I wake at 5:20 to my alarm in my Airbnb bed. Gotta get back on the trail. The AZT isn’t going to hike itself! Almost done! I slept through the night! Easily my best sleep along the trail. Breakfast of tortillas, beans, chorizo, and coffee, courtesy of chef Oklahoma. Pack up. I realize that my sleeping bag was pressed against the sliding glass door and condensation my have dampened some down. Uh oh. Fingers crossed it’s warm enough. It doesn’t feel too bad… Wash dishes. Tidy up the Airbnb.

We’re out the door and on the trail (starting with a road walk) at 7:45. 2.8 miles of pavement before single track dirt trail. I’m feeling good and pass David and Oklahoma. I feel inspired by Heather “Anish” Anderson (First Female Calendar Year Triple Crowner, Triple Triple Crowner, and current and/or former self-supported speed record holder of most US long distance trails). In one of her recent Instagram posts she says, “All year I’ve been tempering myself to keep my mpd under 40 (really aiming for 27-35) to avoid injury, but now with less than 500 miles to go, I’m smelling the barn.” Damn. If she can do that, I can do at least a fraction of it… So I get my hike on – fast, big strides, crushing the miles.

Rolling hills, general uphill trend. Some cows. Past a backpacker and 3 older guys day hiking. A light haze of smoke hangs in the air – from the LA forest fires we think. David and I spot a little gray javelina on a river bank. We get water at Red Bank Tank. Lunch at 12:30. Oklahoma catches up. Quick break.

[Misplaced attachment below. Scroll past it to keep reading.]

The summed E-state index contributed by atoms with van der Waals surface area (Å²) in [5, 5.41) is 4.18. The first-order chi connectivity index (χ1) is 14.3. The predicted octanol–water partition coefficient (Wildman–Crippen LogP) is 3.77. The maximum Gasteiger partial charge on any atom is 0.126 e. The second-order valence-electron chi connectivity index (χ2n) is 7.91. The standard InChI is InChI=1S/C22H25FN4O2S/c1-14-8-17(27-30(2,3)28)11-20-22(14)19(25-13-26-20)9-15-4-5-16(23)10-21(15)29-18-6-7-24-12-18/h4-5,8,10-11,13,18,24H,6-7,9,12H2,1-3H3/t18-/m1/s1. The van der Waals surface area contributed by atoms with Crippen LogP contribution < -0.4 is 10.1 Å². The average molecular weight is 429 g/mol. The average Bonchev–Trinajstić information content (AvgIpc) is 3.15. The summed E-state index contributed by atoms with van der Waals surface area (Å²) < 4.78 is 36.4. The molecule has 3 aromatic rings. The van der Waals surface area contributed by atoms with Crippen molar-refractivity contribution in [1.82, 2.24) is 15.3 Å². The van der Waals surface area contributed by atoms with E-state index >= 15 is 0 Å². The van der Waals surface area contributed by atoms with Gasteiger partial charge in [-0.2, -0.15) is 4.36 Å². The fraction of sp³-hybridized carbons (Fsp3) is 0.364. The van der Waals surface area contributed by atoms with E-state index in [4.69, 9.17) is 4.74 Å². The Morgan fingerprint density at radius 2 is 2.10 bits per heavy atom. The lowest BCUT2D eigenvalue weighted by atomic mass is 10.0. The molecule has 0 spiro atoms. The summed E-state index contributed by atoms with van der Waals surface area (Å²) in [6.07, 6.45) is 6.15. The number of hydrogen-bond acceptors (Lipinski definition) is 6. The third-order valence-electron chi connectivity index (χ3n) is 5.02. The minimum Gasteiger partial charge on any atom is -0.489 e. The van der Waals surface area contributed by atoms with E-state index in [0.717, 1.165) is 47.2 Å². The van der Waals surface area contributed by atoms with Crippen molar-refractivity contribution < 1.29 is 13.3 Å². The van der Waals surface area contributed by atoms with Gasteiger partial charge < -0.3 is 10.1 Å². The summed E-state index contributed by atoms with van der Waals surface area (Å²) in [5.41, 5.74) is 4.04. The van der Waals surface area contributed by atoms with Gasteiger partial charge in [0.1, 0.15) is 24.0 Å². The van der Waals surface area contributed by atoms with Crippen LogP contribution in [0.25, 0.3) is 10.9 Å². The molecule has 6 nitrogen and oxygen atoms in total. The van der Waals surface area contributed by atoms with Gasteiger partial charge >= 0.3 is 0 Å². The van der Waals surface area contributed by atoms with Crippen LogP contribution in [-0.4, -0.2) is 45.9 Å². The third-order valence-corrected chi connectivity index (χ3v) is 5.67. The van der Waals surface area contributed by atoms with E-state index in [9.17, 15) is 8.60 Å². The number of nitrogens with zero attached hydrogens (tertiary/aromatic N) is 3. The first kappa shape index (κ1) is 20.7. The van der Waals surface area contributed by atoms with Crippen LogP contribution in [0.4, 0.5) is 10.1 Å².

Hike on. We come across a hunter who is literally hunting on the trail. Moron. He grumbles about us being out there, ornery that we’re in his way. He asks if there’s anyone else with us because he doesn’t want to accidentally shoot someone. “Omg get off the trail you fat lazy dummy!“, I think – but hold my tongue so as not to anger an armed mad man in the woods. Some people. Hike on. There’s something hanging in the sky ahead. What is it? A bird? Plane? Blimp? Weather balloon? An odd and stationary UFO for sure.

We all meet up at a water source. 3L for now. We discuss hiking 23 miles – adding 1 1/2 miles to our original 21.5 mile plans. Fine by me. Onward! Some downhill. Some uphill. Some podcasts.